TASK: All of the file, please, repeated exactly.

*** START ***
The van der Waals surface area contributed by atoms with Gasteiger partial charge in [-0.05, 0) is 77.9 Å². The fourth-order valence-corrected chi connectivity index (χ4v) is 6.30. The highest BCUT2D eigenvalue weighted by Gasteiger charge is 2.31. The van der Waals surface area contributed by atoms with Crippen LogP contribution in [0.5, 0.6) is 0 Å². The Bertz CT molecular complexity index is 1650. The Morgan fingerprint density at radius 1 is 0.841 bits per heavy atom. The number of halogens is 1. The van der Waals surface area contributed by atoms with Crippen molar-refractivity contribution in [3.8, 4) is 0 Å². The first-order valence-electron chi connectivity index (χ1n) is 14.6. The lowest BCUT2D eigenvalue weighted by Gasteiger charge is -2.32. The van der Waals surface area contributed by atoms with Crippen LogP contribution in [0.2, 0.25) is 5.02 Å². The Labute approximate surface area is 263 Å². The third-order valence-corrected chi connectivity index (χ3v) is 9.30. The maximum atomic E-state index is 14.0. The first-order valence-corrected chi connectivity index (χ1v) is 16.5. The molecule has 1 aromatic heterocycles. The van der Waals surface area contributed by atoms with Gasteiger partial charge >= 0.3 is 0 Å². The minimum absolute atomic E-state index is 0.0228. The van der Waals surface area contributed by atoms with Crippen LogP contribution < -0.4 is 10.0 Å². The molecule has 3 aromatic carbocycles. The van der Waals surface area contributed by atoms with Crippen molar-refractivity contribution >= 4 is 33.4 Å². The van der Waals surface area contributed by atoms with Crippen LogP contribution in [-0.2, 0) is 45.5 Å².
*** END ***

The van der Waals surface area contributed by atoms with Gasteiger partial charge in [-0.05, 0) is 77.9 Å². The fourth-order valence-corrected chi connectivity index (χ4v) is 6.30. The highest BCUT2D eigenvalue weighted by Gasteiger charge is 2.31. The van der Waals surface area contributed by atoms with Crippen LogP contribution in [0.5, 0.6) is 0 Å². The Bertz CT molecular complexity index is 1650. The Morgan fingerprint density at radius 1 is 0.841 bits per heavy atom. The number of halogens is 1. The van der Waals surface area contributed by atoms with Crippen molar-refractivity contribution in [3.8, 4) is 0 Å². The first-order valence-electron chi connectivity index (χ1n) is 14.6. The lowest BCUT2D eigenvalue weighted by Gasteiger charge is -2.32. The van der Waals surface area contributed by atoms with Crippen LogP contribution in [0.2, 0.25) is 5.02 Å². The Labute approximate surface area is 263 Å². The third-order valence-corrected chi connectivity index (χ3v) is 9.30. The maximum atomic E-state index is 14.0. The first-order valence-corrected chi connectivity index (χ1v) is 16.5. The molecule has 1 aromatic heterocycles. The van der Waals surface area contributed by atoms with Gasteiger partial charge >= 0.3 is 0 Å². The minimum absolute atomic E-state index is 0.0228. The van der Waals surface area contributed by atoms with Crippen LogP contribution < -0.4 is 10.0 Å². The molecule has 3 aromatic carbocycles. The van der Waals surface area contributed by atoms with Crippen molar-refractivity contribution >= 4 is 33.4 Å². The van der Waals surface area contributed by atoms with Crippen LogP contribution in [-0.2, 0) is 45.5 Å².